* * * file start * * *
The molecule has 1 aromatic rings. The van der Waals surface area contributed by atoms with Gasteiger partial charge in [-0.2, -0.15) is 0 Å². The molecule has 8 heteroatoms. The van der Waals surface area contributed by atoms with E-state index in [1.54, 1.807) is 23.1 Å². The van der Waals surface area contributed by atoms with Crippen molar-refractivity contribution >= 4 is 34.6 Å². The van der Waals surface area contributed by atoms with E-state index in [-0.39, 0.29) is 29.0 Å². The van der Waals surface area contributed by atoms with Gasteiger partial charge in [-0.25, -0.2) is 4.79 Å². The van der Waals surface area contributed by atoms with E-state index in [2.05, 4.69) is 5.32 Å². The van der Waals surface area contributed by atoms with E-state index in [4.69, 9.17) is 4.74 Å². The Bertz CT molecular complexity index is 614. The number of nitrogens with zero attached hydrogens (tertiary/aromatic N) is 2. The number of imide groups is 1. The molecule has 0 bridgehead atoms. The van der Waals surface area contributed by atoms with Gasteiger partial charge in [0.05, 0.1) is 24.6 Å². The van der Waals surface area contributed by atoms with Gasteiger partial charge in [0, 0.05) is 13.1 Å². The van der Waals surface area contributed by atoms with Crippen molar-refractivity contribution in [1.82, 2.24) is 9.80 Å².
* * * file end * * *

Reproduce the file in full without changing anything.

The molecule has 1 aromatic rings. The van der Waals surface area contributed by atoms with Gasteiger partial charge in [-0.2, -0.15) is 0 Å². The molecule has 8 heteroatoms. The van der Waals surface area contributed by atoms with E-state index in [1.54, 1.807) is 23.1 Å². The van der Waals surface area contributed by atoms with Crippen molar-refractivity contribution >= 4 is 34.6 Å². The van der Waals surface area contributed by atoms with E-state index in [-0.39, 0.29) is 29.0 Å². The van der Waals surface area contributed by atoms with Gasteiger partial charge in [-0.25, -0.2) is 4.79 Å². The van der Waals surface area contributed by atoms with E-state index in [2.05, 4.69) is 5.32 Å². The van der Waals surface area contributed by atoms with E-state index in [4.69, 9.17) is 4.74 Å². The Bertz CT molecular complexity index is 614. The number of nitrogens with zero attached hydrogens (tertiary/aromatic N) is 2. The number of imide groups is 1. The molecule has 0 bridgehead atoms. The van der Waals surface area contributed by atoms with Gasteiger partial charge in [0.05, 0.1) is 24.6 Å². The van der Waals surface area contributed by atoms with Gasteiger partial charge in [0, 0.05) is 13.1 Å². The van der Waals surface area contributed by atoms with Crippen molar-refractivity contribution in [1.82, 2.24) is 9.80 Å².